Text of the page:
We are very excited to be working with Rum Bar Records on this release. They recently are working with a lot of really great Boston bands who I already love (Abbie Barrett, Stars Like Ours) and they have a ton of talented women on the label to boot! Uncle Lou who runs the label has great instincts and really brings a lot of energy on getting the tracks out into the world while giving us plenty of space to make whatever creative choices we want with the music. We are really excited about the partnership moving forward. 

Can you pinpoint some specific songs and songwriters that changed the way you write music?

Back in the day, it was Nirvana and R.E.M. I would also have to say Whitney Houston, Mariah Carey, and Bonnie Raitt. I really wanted to have killer singing chops as a kid so I would just learn all those pop songs note for note. I would have been all in if my parents put me on Star Search, I have always loved to sing and sang non stop all the time. I can’t listen to music without at least mumbling along even if I don't know the lyrics… it can be totally annoying! But then Nirvana, R.E.M., and PJ Harvey really spoke to my soul with their raw and gut wrenchingly honest songwriting.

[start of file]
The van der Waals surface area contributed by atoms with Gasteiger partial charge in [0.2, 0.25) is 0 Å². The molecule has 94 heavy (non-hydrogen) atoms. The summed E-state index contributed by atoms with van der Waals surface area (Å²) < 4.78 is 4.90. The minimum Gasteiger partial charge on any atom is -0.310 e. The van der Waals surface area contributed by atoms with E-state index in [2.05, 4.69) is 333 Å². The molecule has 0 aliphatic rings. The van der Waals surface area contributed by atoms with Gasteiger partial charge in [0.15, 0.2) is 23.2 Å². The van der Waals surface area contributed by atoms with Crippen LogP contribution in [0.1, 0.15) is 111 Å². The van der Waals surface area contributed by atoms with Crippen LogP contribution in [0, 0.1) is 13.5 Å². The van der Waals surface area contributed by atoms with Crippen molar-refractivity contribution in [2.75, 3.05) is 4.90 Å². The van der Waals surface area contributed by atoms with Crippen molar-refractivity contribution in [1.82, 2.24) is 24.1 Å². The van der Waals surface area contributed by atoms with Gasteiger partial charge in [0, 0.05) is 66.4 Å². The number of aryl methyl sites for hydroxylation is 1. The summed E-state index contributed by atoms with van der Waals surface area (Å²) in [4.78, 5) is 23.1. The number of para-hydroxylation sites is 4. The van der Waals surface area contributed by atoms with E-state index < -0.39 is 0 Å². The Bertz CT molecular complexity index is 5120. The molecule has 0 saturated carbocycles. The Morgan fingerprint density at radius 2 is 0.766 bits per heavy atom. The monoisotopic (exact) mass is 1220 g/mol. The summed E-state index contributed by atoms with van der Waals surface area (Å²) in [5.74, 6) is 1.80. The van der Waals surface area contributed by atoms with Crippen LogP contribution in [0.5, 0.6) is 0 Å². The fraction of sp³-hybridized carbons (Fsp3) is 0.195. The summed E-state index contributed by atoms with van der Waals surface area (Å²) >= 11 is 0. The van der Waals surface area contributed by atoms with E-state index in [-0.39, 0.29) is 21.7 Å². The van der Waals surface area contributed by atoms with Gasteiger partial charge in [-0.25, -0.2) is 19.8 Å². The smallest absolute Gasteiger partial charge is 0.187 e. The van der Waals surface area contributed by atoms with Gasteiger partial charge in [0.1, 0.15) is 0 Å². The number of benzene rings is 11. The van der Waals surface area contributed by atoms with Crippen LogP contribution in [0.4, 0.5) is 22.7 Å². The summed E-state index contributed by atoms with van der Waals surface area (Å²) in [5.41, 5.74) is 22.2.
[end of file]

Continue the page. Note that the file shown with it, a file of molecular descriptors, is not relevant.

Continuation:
Once I started playing and writing, Patty Griffin really opened my eyes to the genius of a capo and some cowboy chords! I always gravitated to the roots sounding nature of “Near wild heaven” on R.E.M.’s Out Of Time. And honestly when the first Whiskeytown record came out I really wanted to make an alt-country record. Growing up in New England the Nashville stuff was never my jam but once I found alt country / outlaw country / indie folk I found my pocket for writing the songs and sound I wanted to create. Also I would say I love all sorts of music so who knows where things could evolve, I try to take it song by song and serve the song the best I can.